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c. 2010 St. Louis Post-Dispatch
HOUSTON (RNS) Delegates of the Lutheran Church-Missouri Synod on Tuesday (July 13) elected the denomination’s director of disaster response as president, a candidate backed by its more conservative members.
The Rev. Matthew Harrison received 54 percent of the vote for the three-year term, defeating three-term incumbent the Rev. Gerald Kieschnick, who received 45 percent.
Harrison’s victory represents a larger ideological change for the
2.5 million-member conservative denomination, which is split between moderate and conservative camps. Harrison was the candidate of theological and doctrinal conservatives who call themselves “confessional Lutherans” and stress a strict adherence to the central doctrines of Lutheranism.
During his nine years as president, Kieschnick, 67, was criticized by traditionalists who bemoaned what they called his postmodern approach to the church. Kieschnick, they said, had favored a nondenominational, evangelical megachurch model, and in the process diluted Martin Luther’s theology.
Delegates had already voted on proposals, which were championed by Kieschnick, to radically restructure the denomination. Supporters said restructuring would decrease costs, while critics felt the move gives too much power and authority to the president’s office.
“The change we really need is not structural,” Harrison wrote in the Reporter, a synod newspaper, before the convention. “Part of me might like the massive increase in power proposed for the Synod president. That’s why it’s not a good idea.”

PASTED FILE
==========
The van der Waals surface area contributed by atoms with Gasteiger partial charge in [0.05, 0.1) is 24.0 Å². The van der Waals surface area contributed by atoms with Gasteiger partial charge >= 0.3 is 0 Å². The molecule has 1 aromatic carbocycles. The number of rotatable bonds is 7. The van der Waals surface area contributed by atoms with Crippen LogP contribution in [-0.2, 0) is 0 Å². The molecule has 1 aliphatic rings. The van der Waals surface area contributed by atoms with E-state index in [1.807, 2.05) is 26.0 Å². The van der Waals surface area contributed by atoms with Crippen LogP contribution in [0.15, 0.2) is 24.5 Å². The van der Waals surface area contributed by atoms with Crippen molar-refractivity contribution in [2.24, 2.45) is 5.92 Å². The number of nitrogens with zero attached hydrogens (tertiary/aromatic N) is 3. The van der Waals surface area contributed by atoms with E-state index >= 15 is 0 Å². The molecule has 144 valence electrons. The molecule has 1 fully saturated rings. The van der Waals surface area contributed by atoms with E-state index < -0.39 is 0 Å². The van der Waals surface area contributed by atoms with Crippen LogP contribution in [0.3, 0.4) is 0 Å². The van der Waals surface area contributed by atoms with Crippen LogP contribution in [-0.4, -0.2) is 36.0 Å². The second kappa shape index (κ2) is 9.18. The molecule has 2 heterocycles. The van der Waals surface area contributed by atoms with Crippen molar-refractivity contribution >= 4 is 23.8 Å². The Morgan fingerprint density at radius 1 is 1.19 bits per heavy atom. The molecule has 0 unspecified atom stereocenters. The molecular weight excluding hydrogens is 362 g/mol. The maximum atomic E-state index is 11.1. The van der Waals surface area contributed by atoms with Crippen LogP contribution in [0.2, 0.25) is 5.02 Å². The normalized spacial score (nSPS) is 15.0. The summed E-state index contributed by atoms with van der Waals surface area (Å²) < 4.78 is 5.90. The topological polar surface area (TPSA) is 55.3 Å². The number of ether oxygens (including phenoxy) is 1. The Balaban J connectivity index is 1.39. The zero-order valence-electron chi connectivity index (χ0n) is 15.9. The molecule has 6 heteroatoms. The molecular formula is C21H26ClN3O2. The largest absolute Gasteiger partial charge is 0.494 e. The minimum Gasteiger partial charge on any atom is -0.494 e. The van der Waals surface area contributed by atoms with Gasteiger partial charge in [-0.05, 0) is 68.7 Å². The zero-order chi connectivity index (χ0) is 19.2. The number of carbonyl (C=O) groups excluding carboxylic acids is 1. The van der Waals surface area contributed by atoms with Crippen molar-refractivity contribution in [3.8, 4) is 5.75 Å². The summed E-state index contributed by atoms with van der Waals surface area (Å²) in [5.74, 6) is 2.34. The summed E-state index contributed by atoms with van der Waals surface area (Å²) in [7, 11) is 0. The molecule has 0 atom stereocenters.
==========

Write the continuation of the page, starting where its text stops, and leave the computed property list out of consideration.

On Monday, delegates voted by a narrow margin to dismantle the church’s seven program boards and fold the boards’ functions into two “superboards.”
“It’s ironic that the guy who had no desire to see an increase in the power of the presidency of the synod is now in that position,”
Harrison said in an interview after the election. “The way forward is going to be deliberate and slow and involve the counsel of lots of folks.”
As the executive director of the church’s World Relief and Human Care office since 2001, Harrison, 48, managed the denomination’s national responses to the January earthquake in Haiti, the 2004 Indian Ocean tsunami and Hurricane Katrina in 2005.
Harrison’s victory was not a complete surprise. When the nominations for president were tallied in April, Kieschnick had received only 755 nominations, the lowest ever for a sitting president, and Harrison got 1,332.
“I think Pastor Harrison will focus on leadership in Scripture,”
said the Rev. Timothy Rossow, pastor of Bethany Lutheran Church in Naperville, Ill., and a leader of the conservative movement to elect Harrison. “He really believes unity of the synod is very important.”
Rossow said he believed the feeling of change that has permeated the convention hall during the debates about restructuring carried Harrison over the top.
“A lot of people didn’t politicize this election,” he said. “They just wanted a change, and a fresh face.”
The Rev. Mark Hanson, presiding bishop of the larger and more liberal Evangelical Lutheran Church in America, congratulated Harrison on his election, and issued a short statement wishing “God’s blessings”
on his tenure.
Harrison was born in Sioux City, Iowa, and was ordained in 1991. He served two parishes in Iowa and Indiana over the next 10 years before assuming the disaster response job in 2001.
In remarks to the delegates immediately after the vote, Harrison said his election represented “a tumultuous change in the life of our synod,” and repeatedly spoke of “challenging times” ahead.
“You’ve kept your perfect record of electing sinners as your president,” Harrison said.
As Harrison took the stage after the election, he and Kieschnick hugged as the delegates gave both men a standing ovation. After Harrison’s remarks, Kieschnick said his nine years as president had been “a humbling burden.”
“God bless this church body that I will always love and always serve,” he said.
(Tim Townsend writes for The St. Louis Post-Dispatch in St. Louis, Mo.)
Copyright 2010 Religion News Service. All rights reserved. No part of this transmission may be distributed or reproduced without written permission.

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